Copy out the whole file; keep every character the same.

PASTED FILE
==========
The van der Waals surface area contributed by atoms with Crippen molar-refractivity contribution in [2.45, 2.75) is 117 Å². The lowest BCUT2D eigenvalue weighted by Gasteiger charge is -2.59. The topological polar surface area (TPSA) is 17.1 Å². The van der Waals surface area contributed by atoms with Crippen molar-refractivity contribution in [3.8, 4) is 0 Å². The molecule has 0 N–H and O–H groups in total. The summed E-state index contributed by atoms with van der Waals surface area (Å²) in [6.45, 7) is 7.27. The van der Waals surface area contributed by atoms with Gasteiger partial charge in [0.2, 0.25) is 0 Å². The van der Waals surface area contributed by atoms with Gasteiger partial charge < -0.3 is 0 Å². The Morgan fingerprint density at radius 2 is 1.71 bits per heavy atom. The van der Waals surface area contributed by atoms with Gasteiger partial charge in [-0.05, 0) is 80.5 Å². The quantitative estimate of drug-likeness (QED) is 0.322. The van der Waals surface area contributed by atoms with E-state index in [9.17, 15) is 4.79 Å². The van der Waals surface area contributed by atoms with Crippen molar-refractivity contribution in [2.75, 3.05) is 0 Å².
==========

The van der Waals surface area contributed by atoms with Crippen molar-refractivity contribution in [2.45, 2.75) is 117 Å². The lowest BCUT2D eigenvalue weighted by Gasteiger charge is -2.59. The topological polar surface area (TPSA) is 17.1 Å². The van der Waals surface area contributed by atoms with Crippen molar-refractivity contribution in [3.8, 4) is 0 Å². The molecule has 0 N–H and O–H groups in total. The summed E-state index contributed by atoms with van der Waals surface area (Å²) in [6.45, 7) is 7.27. The van der Waals surface area contributed by atoms with Gasteiger partial charge in [0.2, 0.25) is 0 Å². The van der Waals surface area contributed by atoms with Gasteiger partial charge < -0.3 is 0 Å². The Morgan fingerprint density at radius 2 is 1.71 bits per heavy atom. The van der Waals surface area contributed by atoms with Gasteiger partial charge in [-0.05, 0) is 80.5 Å². The quantitative estimate of drug-likeness (QED) is 0.322. The van der Waals surface area contributed by atoms with E-state index in [9.17, 15) is 4.79 Å². The van der Waals surface area contributed by atoms with Crippen molar-refractivity contribution in [2.75, 3.05) is 0 Å².